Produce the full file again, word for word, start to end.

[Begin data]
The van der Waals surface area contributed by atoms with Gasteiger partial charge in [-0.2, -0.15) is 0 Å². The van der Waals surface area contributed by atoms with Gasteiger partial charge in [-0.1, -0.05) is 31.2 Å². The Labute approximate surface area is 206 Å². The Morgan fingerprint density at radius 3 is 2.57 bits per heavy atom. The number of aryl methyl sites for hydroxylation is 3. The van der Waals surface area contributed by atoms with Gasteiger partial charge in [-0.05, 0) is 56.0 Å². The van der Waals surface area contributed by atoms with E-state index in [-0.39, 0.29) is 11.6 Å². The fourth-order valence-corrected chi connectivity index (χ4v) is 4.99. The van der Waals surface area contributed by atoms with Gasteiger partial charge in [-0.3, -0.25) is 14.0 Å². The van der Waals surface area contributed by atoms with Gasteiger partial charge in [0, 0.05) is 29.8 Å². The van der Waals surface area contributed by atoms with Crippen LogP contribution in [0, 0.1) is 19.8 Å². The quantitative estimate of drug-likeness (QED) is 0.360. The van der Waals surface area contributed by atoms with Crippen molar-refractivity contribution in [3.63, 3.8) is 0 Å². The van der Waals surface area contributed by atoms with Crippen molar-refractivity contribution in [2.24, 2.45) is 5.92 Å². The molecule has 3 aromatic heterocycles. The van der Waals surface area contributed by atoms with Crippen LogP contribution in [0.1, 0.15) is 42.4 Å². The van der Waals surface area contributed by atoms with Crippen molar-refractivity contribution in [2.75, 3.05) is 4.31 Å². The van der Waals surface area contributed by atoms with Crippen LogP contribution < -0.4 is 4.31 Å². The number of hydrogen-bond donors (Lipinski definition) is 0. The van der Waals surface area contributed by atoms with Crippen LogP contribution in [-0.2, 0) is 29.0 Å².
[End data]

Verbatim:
The van der Waals surface area contributed by atoms with Gasteiger partial charge in [-0.2, -0.15) is 0 Å². The van der Waals surface area contributed by atoms with Gasteiger partial charge in [-0.1, -0.05) is 31.2 Å². The Labute approximate surface area is 206 Å². The Morgan fingerprint density at radius 3 is 2.57 bits per heavy atom. The number of aryl methyl sites for hydroxylation is 3. The van der Waals surface area contributed by atoms with Gasteiger partial charge in [-0.05, 0) is 56.0 Å². The van der Waals surface area contributed by atoms with E-state index in [-0.39, 0.29) is 11.6 Å². The fourth-order valence-corrected chi connectivity index (χ4v) is 4.99. The van der Waals surface area contributed by atoms with Gasteiger partial charge in [-0.3, -0.25) is 14.0 Å². The van der Waals surface area contributed by atoms with Gasteiger partial charge in [0, 0.05) is 29.8 Å². The van der Waals surface area contributed by atoms with Crippen LogP contribution in [0, 0.1) is 19.8 Å². The quantitative estimate of drug-likeness (QED) is 0.360. The van der Waals surface area contributed by atoms with Crippen molar-refractivity contribution in [3.63, 3.8) is 0 Å². The van der Waals surface area contributed by atoms with Crippen molar-refractivity contribution in [2.24, 2.45) is 5.92 Å². The molecule has 3 aromatic heterocycles. The van der Waals surface area contributed by atoms with Crippen LogP contribution in [0.1, 0.15) is 42.4 Å². The van der Waals surface area contributed by atoms with Crippen molar-refractivity contribution in [2.75, 3.05) is 4.31 Å². The van der Waals surface area contributed by atoms with Crippen LogP contribution < -0.4 is 4.31 Å². The number of hydrogen-bond donors (Lipinski definition) is 0. The van der Waals surface area contributed by atoms with Crippen LogP contribution in [-0.2, 0) is 29.0 Å².